Govt to add oil and gas to industrial strategy bow

Posted on 28 Mar 2013 by Tim Brown

An oil and gas strategy to secure billions of pounds of future investment and thousands of jobs is expected to be unveiled by the UK Government today.

Tax certainty, supply chain support, and bridging skill gaps are all areas of focus for the Government’s new oil and gas strategy.

Developed in partnership with industry, the Government hopes the strategy will offer investment confidence and security by setting out a clear path to exploit the UK’s remaining resources and overcome an increasingly challenging production environment.

This follows the recent launch of the aerospace and nuclear strategies and is the next step in the government’s industrial strategy. Strategies for eleven key sectors will be completed in partnership with business in the coming months to secure sustainable future growth in the economy.

UK oil and gas production is vital for energy security and to the economy, employing over 400,000 people.

Ahead of the strategy launch, Business Secretary Vince Cable said he wanted the Government and business to consider what barriers are stopping British companies bidding for and winning work in the North Sea and rectify those issues.

“This is an expanding industry,” said Dr Cable. “We can either help create more jobs and opportunities across the UK if we get this right. Or see work going overseas if not.”

As a part of the strategy launch, Vince Cable will also visit Shell and Global Energy, a specialist manufacturer of bespoke energy equipment. The Business Secretary will learn more about Shell’s recent major acquisitions in the North Sea Oil as well as the role that Shell and Global Energy can play in helping the UK supply chain to compete more effectively with suppliers elsewhere in the world.

Rhian Kelly, CBI Director of Business Environment, commented that the strategy will give the sector long-term certainty to reach its full potential.

“The UK must keep pace with a rapidly changing and competitive industry – with robust skills training; better access to finance; new offshore engineering research; and a fiscal regime that rewards investment and innovation. A stronger, better equipped supply chain will mean that firms can win new business at home and abroad,” said Ms Kelly.

The action points and programmes which form the strategy and which are already underway include:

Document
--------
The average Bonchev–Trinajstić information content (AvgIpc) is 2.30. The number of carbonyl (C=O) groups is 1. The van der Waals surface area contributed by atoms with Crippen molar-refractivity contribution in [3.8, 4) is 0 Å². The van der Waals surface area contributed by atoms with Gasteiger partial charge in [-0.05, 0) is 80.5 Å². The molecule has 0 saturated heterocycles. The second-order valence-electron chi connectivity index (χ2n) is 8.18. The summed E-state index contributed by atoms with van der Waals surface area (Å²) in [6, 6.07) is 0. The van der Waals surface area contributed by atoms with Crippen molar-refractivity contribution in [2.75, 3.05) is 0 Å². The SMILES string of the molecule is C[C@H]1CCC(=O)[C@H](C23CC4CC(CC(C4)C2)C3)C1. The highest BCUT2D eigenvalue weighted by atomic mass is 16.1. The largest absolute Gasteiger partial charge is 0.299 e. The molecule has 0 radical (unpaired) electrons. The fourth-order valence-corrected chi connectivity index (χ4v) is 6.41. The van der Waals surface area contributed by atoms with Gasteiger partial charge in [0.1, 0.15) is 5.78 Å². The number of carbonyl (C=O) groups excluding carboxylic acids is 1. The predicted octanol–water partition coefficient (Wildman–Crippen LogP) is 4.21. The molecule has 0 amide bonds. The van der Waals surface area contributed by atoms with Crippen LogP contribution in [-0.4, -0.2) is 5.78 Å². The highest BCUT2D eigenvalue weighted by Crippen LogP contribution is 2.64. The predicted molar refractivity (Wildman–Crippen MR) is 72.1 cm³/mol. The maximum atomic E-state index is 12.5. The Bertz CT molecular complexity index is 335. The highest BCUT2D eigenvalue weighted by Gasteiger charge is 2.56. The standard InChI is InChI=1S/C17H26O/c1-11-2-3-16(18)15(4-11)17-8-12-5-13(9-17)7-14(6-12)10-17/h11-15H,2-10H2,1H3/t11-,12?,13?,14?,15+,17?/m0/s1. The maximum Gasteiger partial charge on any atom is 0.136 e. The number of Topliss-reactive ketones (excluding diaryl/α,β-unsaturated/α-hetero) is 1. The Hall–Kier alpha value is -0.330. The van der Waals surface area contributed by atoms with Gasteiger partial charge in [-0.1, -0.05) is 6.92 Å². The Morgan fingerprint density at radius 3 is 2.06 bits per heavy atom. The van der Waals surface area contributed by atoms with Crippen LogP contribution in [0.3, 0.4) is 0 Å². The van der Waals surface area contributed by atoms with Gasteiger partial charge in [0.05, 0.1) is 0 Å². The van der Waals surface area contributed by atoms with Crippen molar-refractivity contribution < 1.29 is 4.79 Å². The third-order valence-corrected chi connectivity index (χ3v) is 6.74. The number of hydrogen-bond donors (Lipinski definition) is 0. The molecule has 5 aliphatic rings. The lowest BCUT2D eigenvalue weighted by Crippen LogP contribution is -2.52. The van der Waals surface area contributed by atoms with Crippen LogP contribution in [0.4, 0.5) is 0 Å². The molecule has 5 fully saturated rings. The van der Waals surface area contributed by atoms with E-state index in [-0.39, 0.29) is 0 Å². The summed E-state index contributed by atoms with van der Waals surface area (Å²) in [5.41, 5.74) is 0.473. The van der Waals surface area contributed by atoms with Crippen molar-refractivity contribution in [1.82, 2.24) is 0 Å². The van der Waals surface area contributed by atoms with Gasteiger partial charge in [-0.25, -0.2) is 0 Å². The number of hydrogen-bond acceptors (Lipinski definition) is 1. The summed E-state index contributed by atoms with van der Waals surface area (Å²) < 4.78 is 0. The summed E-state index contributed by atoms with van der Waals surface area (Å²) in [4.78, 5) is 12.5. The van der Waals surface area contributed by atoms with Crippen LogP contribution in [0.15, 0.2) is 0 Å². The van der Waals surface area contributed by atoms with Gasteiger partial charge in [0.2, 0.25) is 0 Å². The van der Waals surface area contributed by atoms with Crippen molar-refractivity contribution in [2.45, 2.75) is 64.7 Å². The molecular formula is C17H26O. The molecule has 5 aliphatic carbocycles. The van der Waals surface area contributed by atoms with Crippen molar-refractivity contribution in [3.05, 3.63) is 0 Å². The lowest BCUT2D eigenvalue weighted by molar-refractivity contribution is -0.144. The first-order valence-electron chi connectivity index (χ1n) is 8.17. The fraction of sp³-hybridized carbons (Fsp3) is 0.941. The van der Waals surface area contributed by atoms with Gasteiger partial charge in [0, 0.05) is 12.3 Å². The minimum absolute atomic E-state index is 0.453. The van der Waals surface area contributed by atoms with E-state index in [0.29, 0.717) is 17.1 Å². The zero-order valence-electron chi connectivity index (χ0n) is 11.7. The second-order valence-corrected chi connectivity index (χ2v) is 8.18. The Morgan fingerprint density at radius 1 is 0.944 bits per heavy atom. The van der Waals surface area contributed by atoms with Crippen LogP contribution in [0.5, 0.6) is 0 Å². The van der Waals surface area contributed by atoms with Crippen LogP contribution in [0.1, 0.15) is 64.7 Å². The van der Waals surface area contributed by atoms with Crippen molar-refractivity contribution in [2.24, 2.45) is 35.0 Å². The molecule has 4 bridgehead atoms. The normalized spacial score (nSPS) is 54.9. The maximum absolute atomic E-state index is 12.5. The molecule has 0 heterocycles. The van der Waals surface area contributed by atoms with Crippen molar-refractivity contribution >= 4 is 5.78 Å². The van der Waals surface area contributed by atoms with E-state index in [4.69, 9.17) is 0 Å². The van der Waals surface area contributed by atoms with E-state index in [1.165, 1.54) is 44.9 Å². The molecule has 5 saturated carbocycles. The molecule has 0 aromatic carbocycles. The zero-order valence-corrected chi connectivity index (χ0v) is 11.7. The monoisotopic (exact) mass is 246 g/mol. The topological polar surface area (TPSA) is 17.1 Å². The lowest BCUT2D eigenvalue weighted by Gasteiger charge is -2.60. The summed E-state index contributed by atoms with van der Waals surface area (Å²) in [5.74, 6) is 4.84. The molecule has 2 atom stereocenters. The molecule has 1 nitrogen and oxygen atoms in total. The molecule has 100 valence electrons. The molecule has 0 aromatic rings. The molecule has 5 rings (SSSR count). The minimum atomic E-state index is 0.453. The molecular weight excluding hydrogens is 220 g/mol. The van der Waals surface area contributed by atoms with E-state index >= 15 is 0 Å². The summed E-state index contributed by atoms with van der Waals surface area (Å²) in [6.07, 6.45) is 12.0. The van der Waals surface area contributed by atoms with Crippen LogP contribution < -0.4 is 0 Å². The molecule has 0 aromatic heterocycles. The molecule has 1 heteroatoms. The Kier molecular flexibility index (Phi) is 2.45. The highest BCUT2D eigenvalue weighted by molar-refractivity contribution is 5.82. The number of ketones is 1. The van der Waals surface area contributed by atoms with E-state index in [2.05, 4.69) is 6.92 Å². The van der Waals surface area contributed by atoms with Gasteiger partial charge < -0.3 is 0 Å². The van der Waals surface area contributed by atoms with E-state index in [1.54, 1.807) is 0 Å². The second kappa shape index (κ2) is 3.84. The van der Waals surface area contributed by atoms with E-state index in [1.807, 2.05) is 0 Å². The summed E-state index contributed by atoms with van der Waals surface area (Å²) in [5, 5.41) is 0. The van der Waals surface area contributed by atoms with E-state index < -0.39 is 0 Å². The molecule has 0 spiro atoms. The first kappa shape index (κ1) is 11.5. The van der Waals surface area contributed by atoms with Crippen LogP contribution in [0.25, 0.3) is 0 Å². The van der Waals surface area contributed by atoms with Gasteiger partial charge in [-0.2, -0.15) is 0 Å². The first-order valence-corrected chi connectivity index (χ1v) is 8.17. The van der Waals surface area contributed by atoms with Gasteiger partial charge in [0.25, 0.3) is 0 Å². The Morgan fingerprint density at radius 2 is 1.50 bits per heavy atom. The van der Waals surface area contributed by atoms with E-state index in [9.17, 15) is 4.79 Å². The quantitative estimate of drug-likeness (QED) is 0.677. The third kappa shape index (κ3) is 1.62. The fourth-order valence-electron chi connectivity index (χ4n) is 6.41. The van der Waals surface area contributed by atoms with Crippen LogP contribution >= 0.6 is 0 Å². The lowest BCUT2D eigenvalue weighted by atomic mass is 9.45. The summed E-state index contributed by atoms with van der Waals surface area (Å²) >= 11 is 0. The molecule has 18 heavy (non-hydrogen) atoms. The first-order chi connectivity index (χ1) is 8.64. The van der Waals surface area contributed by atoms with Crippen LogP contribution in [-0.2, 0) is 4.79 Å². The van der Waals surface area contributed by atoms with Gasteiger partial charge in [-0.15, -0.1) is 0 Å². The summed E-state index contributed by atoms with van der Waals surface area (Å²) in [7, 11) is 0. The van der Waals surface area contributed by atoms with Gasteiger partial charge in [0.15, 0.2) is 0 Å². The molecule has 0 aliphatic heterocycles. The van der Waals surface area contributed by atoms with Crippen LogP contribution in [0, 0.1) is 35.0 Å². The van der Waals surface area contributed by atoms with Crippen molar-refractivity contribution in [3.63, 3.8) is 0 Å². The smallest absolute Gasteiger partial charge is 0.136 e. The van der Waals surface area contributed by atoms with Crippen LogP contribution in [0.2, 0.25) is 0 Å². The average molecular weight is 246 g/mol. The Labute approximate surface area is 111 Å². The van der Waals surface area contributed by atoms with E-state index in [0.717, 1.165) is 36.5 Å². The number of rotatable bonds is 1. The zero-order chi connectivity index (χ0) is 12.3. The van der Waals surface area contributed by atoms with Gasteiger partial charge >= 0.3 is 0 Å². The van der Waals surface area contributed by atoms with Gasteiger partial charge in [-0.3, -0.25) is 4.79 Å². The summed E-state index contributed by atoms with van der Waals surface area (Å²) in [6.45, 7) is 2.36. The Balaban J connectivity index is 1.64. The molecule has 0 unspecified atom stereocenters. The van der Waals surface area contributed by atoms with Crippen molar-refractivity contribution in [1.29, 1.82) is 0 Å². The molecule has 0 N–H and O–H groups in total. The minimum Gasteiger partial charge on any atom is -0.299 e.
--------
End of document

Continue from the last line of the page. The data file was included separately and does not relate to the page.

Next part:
• Maintaining a fiscal regime that encourages investment and innovation in the UK Continental Shelf. This includes guarantees on tax relief for decommissioning as announced by the Treasury in last week’s budget.
  • Developing the UK supply chain further so that UK supply chain firms can build on the £27 billion of revenues which they already generate in the UK. Fabrication has been identified as one area to target to ensure the UK remains competitive in domestic and international markets.
  • Provision of specialist support from UK Trade and Investment (UKTI) to look at how the UK supply chain can increase exports in the sector, building on the increased funding of £140 million announced in the Autumn Statement to help small and medium enterprises (SMEs) export abroad. This is to capitalise on high value opportunities in markets such as Brazil, Mexico, Saudi Arabia and Australia.
  • Filling the skills gap, which is seen as one of the biggest challenges facing the oil and gas industry, especially for SMEs. Work is underway to develop and match the skills needed within the industry and see how future or existing programmes can help.
  • Encouraging more technological advancement through research and development, which will enable industry to better understand complex reservoirs, reduce drilling costs, improve efficiency and enhance production.
  • Raising the profile of Britain’s growing oil and gas sector, to foster innovation and attract the best talent, including the imminent launch of an Oil & Gas UK campaign to raise awareness among the general public.
  • Developing work between the financial services’ sector and industry to address challenges of access to finance. The government’s ‘business bank’ will help small and mid-sized businesses access finance including by communicating existing schemes.